In an interview with the BBC this weekend, CES chief Gary Shapiro defended his organization's decision to ask Presidential adviser and daughter of P
In an interview with the BBC this weekend, CES chief Gary Shapiro defended his organization’s decision to ask Presidential adviser and daughter of President Donald Trump, Ivanka Trump, to keynote the biggest consumer electronics event of the year. He said that Ivanka Trump has done “great work” and would be an asset to the event.
“There’s a lot of focus on jobs of the future, and certainly the keynote that I’ll be doing with Ivanka Trump will be focusing on… how industry is working with government on this very important issue,” he told the BBC.
But not everyone is so keen on Trump keynoting the event. Indeed, Donald Trump is one of the least liked Presidents ever in Silicon Valley, and has received a very small portion of donations from tech heavyweights. Each month, most of the donation dollars from Silicon Valley go to his 2020 rivals.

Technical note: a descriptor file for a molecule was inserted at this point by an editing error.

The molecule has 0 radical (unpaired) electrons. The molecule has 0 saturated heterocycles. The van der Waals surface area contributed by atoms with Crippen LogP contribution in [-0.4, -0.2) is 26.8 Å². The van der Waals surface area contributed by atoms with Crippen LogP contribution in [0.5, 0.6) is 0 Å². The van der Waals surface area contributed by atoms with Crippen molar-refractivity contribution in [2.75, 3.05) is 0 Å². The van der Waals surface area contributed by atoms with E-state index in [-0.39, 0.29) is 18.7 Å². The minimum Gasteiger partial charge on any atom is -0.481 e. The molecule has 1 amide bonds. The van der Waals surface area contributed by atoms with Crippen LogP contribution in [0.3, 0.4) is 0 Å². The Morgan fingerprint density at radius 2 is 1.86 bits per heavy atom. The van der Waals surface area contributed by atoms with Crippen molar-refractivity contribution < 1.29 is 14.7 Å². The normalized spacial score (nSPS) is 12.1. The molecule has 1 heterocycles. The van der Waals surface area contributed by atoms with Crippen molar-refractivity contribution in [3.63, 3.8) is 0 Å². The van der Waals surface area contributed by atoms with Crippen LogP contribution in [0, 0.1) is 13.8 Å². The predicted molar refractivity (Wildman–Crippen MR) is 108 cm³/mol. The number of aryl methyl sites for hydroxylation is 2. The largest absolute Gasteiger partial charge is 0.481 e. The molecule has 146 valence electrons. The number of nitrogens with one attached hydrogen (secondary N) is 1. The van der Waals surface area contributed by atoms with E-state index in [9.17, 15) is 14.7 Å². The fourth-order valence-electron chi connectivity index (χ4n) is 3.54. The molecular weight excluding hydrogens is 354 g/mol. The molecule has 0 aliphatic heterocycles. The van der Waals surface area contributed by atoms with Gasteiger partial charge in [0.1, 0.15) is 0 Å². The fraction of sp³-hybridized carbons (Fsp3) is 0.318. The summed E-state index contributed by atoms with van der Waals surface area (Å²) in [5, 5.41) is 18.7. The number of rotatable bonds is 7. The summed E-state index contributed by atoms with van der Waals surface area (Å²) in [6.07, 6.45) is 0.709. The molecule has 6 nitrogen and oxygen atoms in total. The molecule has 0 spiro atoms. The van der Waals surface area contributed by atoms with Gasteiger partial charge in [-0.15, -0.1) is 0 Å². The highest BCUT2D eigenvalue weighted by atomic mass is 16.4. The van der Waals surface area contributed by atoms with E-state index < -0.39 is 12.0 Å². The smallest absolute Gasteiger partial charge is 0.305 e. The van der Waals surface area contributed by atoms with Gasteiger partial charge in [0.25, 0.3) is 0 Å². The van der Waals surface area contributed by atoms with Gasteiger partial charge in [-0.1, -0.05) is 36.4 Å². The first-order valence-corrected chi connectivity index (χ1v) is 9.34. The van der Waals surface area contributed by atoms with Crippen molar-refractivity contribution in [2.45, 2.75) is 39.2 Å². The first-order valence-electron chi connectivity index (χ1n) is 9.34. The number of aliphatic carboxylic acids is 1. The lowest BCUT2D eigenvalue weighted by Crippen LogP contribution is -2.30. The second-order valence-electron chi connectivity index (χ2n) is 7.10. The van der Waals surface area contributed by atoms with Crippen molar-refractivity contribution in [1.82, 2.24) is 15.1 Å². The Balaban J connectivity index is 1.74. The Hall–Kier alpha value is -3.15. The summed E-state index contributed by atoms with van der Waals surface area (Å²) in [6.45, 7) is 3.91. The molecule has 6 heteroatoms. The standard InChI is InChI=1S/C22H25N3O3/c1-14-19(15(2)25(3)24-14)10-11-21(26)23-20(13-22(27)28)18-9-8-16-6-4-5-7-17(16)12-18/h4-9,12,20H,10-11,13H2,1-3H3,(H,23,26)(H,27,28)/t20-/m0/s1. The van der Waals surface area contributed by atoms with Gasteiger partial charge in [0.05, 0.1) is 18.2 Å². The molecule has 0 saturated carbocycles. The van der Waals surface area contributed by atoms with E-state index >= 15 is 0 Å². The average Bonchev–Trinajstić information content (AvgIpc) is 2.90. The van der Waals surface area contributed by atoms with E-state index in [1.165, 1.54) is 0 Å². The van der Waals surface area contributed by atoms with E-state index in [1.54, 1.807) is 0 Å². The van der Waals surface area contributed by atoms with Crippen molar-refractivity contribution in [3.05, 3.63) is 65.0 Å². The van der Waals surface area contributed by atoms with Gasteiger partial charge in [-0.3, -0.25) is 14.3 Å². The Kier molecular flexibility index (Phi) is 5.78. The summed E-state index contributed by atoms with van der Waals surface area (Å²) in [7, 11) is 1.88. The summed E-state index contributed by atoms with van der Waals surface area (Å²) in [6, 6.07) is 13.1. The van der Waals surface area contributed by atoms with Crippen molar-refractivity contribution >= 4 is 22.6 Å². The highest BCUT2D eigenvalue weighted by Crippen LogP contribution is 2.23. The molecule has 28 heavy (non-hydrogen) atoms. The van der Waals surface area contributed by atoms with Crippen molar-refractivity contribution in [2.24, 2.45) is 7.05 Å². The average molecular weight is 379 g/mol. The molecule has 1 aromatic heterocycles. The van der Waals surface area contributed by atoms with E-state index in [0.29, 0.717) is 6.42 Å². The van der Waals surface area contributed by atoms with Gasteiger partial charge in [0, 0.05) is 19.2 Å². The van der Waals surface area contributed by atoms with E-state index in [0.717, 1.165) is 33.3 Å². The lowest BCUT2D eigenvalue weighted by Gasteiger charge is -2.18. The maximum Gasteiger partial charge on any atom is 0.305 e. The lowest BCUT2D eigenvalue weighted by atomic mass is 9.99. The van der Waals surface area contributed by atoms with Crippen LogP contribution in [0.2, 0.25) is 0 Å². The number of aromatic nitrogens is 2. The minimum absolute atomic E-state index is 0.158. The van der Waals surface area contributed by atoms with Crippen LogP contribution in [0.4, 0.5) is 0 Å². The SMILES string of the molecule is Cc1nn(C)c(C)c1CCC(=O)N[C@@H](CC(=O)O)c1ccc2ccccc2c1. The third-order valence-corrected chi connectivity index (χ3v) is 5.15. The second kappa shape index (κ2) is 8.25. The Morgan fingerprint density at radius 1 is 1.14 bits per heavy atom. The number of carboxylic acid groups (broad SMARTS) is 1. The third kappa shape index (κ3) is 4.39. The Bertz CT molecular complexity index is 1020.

But politics may not be the only concern. In a recent blog post, Creative Strategies analyst Carolina Milanesi said that Ivanka Trump shouldn’t be the first pick for a female speaker at this year’s show.
“The reason for my upset is rooted in the fact that there are many more women who are in tech and are entrepreneurs who could run circles around Trump on how technology will impact the future of work,” Milanesi said.
Indeed, a discussion on “the future of work,” which will be the topic of Ivanka Trump’s speech, is an especially important one in technology. For years the industry has been criticized for failing to achieve fair representation of women and people of color at high levels in major organizations. A gender pay gap is also an important issue at tech companies.
In other words, the time is right for a discussion on the future of work in technology, and how that impacts everyone. But not everyone is so sure that Ivanka Trump is the right person for the job.
For her part, Trump hasn’t said anything about the speech or what she might say. But as one of the biggest names at the podium tomorrow, there will be plenty of attention paid to her discussion — and what it might mean for the future of work.
The opinions expressed here by Inc.com columnists are their own, not those of Inc.com.
This article is from Inc.com